Mid-Coast Bays: March 2014

Mid-Coast Bays: March 2014
Barbara Dalby came dressed for success, and succeed she did!
It is not surprising that fishing here on the Mid-Coast has had its ups and downs lately due to winter having been harsher than normal and hanging on so long. February often gives us excellent fishing during warming periods but the patterns remain largely the same as January. Normally, come March, we begin to see some transition toward areas the fish will use well into spring.

I'm hoping we will start to see some warmer weather and, thankfully, this will have a lot of anglers eager to get out and re-hone their fishing skills. But we all know that while Old Man Winter may have loosened his grip, he probably will not let go completely. So while we should start seeing some warmer weather we still have to be prepared for a few more cold fronts that are sure to be pushing through our area.

As a guide I am asked a lot of questions but the most common is "What should we bring on our trip."

I always give my clients a word of caution during this time of year, while the weather may feel good at home it will be much different when you get out on the water. Winds coming off the water are always cooler than the winds on land and unfortunately, there are no trees or buildings to provide wind blocks out there.

Dressing in layers is necessary in order to be comfortable and able to concentrate on fishing instead of worrying how cold you are. Even with no rain in the forecast, bring a rain suit as it makes a great windbreaker. And, don't forget to cover your head. More body heat escapes through our heads than any other part.

So how does all this weather fluctuation affect the fishing? Rapid swings in the thermometer from cold to hot and then cold again in just a few days is always a challenge. I don't think I need to tell most of you that when it is cold fish tend to migrate to our warmer muddy-bottomed back lakes and just the opposite when our waters warm. When temperatures are on the rise fish will start to migrate out of our back lakes and head to the outside sandy shorelines that line our area bays.

Challenging as the ups and downs of temperature will be, wind will be yet another factor I have to consider. Calmer, warmer days will lead me toward sandy shorelines with sloughs leading to back lakes. Look for speckled trout to be more scattered this time of year but luckily they will be heavier due to their added pre-spawn pounds.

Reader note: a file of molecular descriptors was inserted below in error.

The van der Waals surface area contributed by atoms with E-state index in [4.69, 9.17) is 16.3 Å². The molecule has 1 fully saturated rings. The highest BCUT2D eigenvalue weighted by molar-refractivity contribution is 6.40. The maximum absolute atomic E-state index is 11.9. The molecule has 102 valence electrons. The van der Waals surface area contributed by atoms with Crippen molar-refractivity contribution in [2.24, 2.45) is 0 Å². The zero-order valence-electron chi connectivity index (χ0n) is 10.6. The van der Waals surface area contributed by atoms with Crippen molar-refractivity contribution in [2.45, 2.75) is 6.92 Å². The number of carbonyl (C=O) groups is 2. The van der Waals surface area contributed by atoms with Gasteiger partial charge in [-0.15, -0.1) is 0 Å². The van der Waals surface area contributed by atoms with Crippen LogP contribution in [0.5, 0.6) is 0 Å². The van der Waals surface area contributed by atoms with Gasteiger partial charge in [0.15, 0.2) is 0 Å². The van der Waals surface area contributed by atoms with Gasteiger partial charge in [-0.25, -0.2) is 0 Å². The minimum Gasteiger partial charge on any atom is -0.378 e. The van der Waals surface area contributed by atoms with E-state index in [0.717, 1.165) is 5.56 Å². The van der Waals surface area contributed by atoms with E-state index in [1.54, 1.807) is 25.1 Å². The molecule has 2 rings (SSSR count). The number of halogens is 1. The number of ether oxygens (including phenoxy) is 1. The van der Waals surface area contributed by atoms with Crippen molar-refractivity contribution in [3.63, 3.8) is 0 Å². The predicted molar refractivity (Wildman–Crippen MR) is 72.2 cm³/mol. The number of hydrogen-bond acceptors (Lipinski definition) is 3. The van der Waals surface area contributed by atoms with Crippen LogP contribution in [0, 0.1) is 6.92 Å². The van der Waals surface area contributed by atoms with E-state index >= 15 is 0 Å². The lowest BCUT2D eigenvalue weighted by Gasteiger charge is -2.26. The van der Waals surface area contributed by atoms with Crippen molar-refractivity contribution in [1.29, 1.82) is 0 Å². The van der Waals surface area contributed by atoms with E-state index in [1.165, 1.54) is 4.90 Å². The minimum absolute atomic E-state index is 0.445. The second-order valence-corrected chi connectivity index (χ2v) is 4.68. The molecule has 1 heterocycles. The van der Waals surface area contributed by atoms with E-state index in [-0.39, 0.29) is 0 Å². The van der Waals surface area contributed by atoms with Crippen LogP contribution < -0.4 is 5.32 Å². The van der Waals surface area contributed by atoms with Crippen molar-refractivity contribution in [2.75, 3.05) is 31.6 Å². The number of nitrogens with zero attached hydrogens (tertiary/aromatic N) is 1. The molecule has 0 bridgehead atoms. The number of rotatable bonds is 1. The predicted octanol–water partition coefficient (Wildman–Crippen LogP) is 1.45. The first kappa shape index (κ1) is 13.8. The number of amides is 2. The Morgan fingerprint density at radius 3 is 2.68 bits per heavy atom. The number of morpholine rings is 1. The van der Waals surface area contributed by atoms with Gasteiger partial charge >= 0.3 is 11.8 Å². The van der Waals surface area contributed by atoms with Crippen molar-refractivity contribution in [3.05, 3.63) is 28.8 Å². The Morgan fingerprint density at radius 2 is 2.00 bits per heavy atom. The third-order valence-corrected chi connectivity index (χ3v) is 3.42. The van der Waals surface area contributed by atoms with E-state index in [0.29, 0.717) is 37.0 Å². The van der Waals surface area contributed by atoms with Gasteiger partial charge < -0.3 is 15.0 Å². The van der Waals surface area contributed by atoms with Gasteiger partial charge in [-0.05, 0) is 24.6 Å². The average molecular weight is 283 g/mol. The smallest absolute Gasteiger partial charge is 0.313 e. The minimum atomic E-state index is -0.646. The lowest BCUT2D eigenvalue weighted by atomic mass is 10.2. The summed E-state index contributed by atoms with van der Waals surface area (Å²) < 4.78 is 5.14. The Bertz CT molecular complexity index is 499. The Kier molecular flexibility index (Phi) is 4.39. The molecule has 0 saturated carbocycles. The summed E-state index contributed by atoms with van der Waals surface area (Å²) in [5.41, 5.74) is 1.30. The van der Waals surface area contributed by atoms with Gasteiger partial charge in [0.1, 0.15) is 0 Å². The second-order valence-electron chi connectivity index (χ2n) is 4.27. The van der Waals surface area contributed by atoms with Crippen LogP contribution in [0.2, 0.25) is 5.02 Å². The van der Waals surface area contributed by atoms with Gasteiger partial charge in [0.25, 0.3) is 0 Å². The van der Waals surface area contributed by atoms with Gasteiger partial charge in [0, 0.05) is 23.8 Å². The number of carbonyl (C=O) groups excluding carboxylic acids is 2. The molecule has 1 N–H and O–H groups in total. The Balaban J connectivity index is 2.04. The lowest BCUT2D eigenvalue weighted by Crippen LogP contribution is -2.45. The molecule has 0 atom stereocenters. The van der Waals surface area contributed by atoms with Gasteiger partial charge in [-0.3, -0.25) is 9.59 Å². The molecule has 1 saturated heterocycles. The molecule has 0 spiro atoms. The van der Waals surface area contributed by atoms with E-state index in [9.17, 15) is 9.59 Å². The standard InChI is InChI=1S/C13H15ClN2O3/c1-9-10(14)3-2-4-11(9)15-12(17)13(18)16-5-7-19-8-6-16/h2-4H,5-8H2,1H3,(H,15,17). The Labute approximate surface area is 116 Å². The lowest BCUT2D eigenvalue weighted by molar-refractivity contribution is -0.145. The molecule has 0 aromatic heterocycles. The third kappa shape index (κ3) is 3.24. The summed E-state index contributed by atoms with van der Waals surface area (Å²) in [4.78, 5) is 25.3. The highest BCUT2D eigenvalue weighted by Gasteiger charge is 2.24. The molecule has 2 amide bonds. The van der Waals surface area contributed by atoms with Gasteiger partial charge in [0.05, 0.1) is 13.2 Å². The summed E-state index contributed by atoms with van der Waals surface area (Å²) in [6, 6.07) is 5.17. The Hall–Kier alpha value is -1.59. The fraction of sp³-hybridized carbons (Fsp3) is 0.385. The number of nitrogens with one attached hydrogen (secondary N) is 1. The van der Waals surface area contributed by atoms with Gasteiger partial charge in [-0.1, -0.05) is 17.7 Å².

Cooler, windier days will push those same fish back up into the warmer back lakes. Because many of our back lakes are muddy, long drifts is one of the better options, especially if you do not like or cannot wade sticky mud.

Artificial baits such as Berkley's Gulp Saltwater 5" Jerk Shads are a good go-to bait for both trout and reds. They are impregnated with Gulp's Scent Dispersion and the scent released by this soft plastic is powerful and far reaching. When "Texas-rigged" they have a great erratic darting motion that imitates a struggling baitfish. My best producer is the natural sardine color. Bait stealers, like pinfish, have been known to jump on these baits quickly due to the natural smell, but they hold up well and the chaos attracts attention, which brings in the trout or red from a distance.

March is the perfect time to break out your favorite topwater and it's the ideal fish-finding lure. Topwaters imitate big baitfish which is what large female trout love to feed on during these cooler months. Let the fish dictate which retrieve they prefer. When getting more blowups than hookups, try speeding up or slowing your retrieve, and add pauses. While topwaters provide no scent they are highly visible and audible to all fish and will yield great rewards.

Gary and I will again have a booth at the Houston Fishing Show, March 5-9 at the George R. Brown Convention Center. We don't get away from Seadrift often so we look forward to meeting new friends and chatting it up with old acquaintances and clients. Come see us in Booth 528 and say "Hi!"